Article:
It should teach us too, not to ascribe to men opinions, which according to our notions may be inferred from the principles which they avow. This is an impropriety of very frequent occurrence, and of which we think we have great reason to complain in the sermon before us. To state what appear to us to be fair deductions from principles assumed, as arguments against them, is one thing; but to charge those who hold these principles with holding our deductions, is a very different affair.

With regard to the author of this sermon, we can truly say, that we entertain for him the highest respect. We love his honesty. We admire the frankness and decision with which he always avows his opinions. We rejoice to see that there is litile of that evil spirit in the discourse which

so often converts investigations of truth into angry disputations. But while we give Dr Cox full credit for sincerity, and acquit him of entertaining any bad feelings towards his brethren, we still think that he is chargeable with grossly misrepresenting their opinions, and holding them up to a contempt and reprobation, due only to his acknowledged caricature. We refer specially to page 6, of the Introduction, where after stating that there are certain dogmas, “ some of them not proved; or even suspected by those who employ them,” which have a tendency " to solace the sinner in his distance from Christ,” and “excuse his disobedience to the Gospel, and which ought to be rejected, as false and ruinous," he gives the following specifications :

- A man has no ability to do his duty.

" Where the means of grace are purely and abundantly vouchsafed, by the sovereign goodness of Providence, a man can do nothing for, but can only counteract, his own salvation ; having no ability, even if he had the inclination, to believe the Gospel and be saved.

“ The wickedness of men consists in physical defect or disorganization of the faculties of the soul, so that total depravity and physical depravity are nearly synonymous, and both equally true.

“Regeneration is the implantation of a certain kind of “principle of holiness,” which is incapable of definition, or demonstration, and has no connexion with human consciousness; which precedes all active mental holiness, and is antecedent also to all “ the fruit of the Spirit," as specified in the New Testament; in the susception and sustentation of which, the Creator is sole as well as sovereign agent ; man no agent at all, but only a passive receiver, an unconscious subject, of the mysterious gratuity ; and which is the happy contrary of a principle of sin, which is concreated with us, and is the permanent fund of all our depravity, in which also we are passive—though quite active in exercising all the wickedness which flows (full copiously) from such an inserted fountain, and which has its residence and location somewhere in the texture of the soul, which is itself a very wicked thing somehow physiologically, in the very nature of it, antecedent to any agency at all of ours.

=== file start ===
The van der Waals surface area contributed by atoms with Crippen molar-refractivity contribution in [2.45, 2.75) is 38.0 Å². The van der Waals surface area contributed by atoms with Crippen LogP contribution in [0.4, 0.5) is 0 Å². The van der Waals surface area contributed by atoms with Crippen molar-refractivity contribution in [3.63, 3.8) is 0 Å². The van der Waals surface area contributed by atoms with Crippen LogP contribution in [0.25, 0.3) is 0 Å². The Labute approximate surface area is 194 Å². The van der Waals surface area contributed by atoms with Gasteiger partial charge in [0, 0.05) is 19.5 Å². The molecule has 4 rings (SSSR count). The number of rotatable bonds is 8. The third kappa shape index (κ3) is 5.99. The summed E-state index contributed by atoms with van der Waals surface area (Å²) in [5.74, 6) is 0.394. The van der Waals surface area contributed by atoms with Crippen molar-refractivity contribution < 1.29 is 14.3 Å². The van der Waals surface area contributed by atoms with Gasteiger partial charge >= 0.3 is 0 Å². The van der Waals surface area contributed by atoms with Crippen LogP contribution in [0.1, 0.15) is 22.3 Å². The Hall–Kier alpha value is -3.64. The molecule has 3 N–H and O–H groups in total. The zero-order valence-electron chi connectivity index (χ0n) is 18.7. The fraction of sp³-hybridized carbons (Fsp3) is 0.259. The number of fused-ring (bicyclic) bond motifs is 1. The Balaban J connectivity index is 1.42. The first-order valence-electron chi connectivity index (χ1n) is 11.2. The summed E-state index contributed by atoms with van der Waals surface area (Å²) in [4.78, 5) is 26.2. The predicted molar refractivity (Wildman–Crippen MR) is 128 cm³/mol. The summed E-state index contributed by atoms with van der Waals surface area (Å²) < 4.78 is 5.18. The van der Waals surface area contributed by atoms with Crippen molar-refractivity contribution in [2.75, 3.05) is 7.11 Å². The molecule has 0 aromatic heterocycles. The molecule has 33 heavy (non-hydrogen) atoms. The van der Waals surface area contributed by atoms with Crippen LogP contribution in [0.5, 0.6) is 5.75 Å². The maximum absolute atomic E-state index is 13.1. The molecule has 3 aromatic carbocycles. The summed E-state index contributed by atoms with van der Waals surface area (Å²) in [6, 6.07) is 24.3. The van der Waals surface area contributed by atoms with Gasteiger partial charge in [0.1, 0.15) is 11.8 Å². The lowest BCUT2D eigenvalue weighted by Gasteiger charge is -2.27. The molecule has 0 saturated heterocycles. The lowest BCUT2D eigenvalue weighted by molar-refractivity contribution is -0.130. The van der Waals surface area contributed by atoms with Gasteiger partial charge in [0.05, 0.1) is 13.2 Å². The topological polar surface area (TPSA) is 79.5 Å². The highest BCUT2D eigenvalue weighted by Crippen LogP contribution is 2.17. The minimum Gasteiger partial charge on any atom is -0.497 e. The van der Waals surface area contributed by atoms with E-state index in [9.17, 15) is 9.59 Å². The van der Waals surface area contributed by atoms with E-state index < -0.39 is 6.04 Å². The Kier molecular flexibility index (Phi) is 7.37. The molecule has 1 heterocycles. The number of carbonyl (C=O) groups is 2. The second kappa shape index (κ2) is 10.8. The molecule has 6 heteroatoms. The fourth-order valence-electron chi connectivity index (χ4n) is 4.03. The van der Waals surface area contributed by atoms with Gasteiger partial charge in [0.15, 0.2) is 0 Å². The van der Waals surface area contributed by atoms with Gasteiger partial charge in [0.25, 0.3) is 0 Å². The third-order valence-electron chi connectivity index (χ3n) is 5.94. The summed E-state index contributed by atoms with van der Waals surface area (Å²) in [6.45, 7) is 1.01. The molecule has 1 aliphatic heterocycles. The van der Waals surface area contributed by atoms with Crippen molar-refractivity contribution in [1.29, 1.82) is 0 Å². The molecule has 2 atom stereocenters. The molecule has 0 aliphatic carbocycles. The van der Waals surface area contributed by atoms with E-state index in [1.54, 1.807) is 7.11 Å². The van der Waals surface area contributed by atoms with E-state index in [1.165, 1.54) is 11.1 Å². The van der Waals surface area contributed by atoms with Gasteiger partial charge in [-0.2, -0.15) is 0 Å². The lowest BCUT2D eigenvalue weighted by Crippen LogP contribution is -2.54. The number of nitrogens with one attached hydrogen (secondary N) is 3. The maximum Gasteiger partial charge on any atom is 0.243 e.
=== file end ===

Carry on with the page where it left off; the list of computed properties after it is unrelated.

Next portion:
Regeneration consists in some secret physical motion on the soul, which restores its dislocated powers, and cures the connatural diseases of its texture; since the work of the Creator, as such, is not “good,” but lays the foundation, in the very entity of the soul, for all its overt wickedness, and for the necessity of regeneration.

“ The soul is passive, entirely passive, and God the sole agent, in regeneration. “ The means of grace, and the Gospel itself, are in no sense

moral causes of regeneration ; since their important use is merely to illustrate the strength of an invincible depravity, to make the sinner worse and worse, till he is physically regenerated, and then to signalize the prodigious efforts and labours of Omnipotence, in this department of constant miracle-working :-as if there were no considerable difference between dividing the Red Sea symbolically by the rod of Moses, and conciliating the human mind by the revealed glories of the everlasting Gospel !

“ It is wrong to require a sinner in the name of God to repent immediately, and believe the Gospel, and to urge him to this as the only way of salvation.

• The offer of salvation is not made to every hearer; or, if it be, to accept it is impracticable, and to require this of the sinner, wanton and absurd.

“ If there is a universal offer in the Gospel, it is founded not on the atonement of Jesus Christ at all, but only on the ministerial commission ; or on human ignorance of who the elect are ; or it has no moral foundation ; or it is only man's offer, and not God's; or it is a matter of mere sovereignty, and so insoluble ; or it is an offer in form, and in fact no offer or overture at all: and this, although there is no salvation known to the Gospel but that of our Lord Jesus Christ as an atoning Saviour. Prov. i. 20—33. Luke, xiv. 24. Acts, iv. 12; xiii. 26. 46."

The Doctor then says, “if I have caricatured these dogmas, I have done so intentionally : but only by representing them as they are, and making the reality govern the appearance." It is not probable that Dr Cox, in writing these paragraphs, had any one class of theologians exclusively in his eye; because some of “these dogmas” are inconsistent with each other. We have no doubt however that most of what is here stated, was intended as an exhibition of the doctrines of the old Calvinists (sit venia verbo). Our reason for thinking so is, that we are accustomed to see such, and even still more gross misrepresentations of these doctrines, though we acknowledge not often, from such men as Dr Cox. It is however notorious that this class of theologians are constantly represented as maintaining that "man has no ability, even if he had the inclination, to believe the Gospel and be saved,”—that man's depravity “is a physical defect”—that regeneration is “a physical change," &c. Representations have been made of these doctrines which we had supposed no man, who felt the obligations of interpreting language in conformity with the known and declared nature of the thing described,” could ever allow himself to make. Belonging as we do to the class, which for the sake of convenience and